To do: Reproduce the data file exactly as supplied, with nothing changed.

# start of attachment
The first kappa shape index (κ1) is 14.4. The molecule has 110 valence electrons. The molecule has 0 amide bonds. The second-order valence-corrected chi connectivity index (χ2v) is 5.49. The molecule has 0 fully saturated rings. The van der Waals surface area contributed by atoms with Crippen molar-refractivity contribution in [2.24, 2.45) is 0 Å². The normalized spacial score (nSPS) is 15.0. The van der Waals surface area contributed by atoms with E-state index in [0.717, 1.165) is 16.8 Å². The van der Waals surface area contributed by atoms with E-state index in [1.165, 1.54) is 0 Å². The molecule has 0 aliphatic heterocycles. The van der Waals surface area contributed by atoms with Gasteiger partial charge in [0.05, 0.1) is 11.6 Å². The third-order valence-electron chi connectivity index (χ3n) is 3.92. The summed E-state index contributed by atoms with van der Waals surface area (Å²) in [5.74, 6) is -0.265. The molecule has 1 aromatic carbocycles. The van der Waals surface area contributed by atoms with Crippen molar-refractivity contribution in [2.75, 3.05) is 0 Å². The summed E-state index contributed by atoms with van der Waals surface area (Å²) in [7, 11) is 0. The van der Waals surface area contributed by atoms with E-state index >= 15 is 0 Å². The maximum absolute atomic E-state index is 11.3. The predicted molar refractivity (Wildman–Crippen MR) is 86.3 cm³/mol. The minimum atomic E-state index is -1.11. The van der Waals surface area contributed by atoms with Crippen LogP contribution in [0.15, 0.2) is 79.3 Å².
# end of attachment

The first kappa shape index (κ1) is 14.4. The molecule has 110 valence electrons. The molecule has 0 amide bonds. The second-order valence-corrected chi connectivity index (χ2v) is 5.49. The molecule has 0 fully saturated rings. The van der Waals surface area contributed by atoms with Crippen molar-refractivity contribution in [2.24, 2.45) is 0 Å². The normalized spacial score (nSPS) is 15.0. The van der Waals surface area contributed by atoms with E-state index in [0.717, 1.165) is 16.8 Å². The van der Waals surface area contributed by atoms with E-state index in [1.165, 1.54) is 0 Å². The molecule has 0 aliphatic heterocycles. The van der Waals surface area contributed by atoms with Gasteiger partial charge in [0.05, 0.1) is 11.6 Å². The third-order valence-electron chi connectivity index (χ3n) is 3.92. The summed E-state index contributed by atoms with van der Waals surface area (Å²) in [5.74, 6) is -0.265. The molecule has 1 aromatic carbocycles. The van der Waals surface area contributed by atoms with Crippen molar-refractivity contribution in [2.75, 3.05) is 0 Å². The summed E-state index contributed by atoms with van der Waals surface area (Å²) in [7, 11) is 0. The van der Waals surface area contributed by atoms with E-state index >= 15 is 0 Å². The maximum absolute atomic E-state index is 11.3. The predicted molar refractivity (Wildman–Crippen MR) is 86.3 cm³/mol. The minimum atomic E-state index is -1.11. The van der Waals surface area contributed by atoms with Crippen LogP contribution in [0.15, 0.2) is 79.3 Å².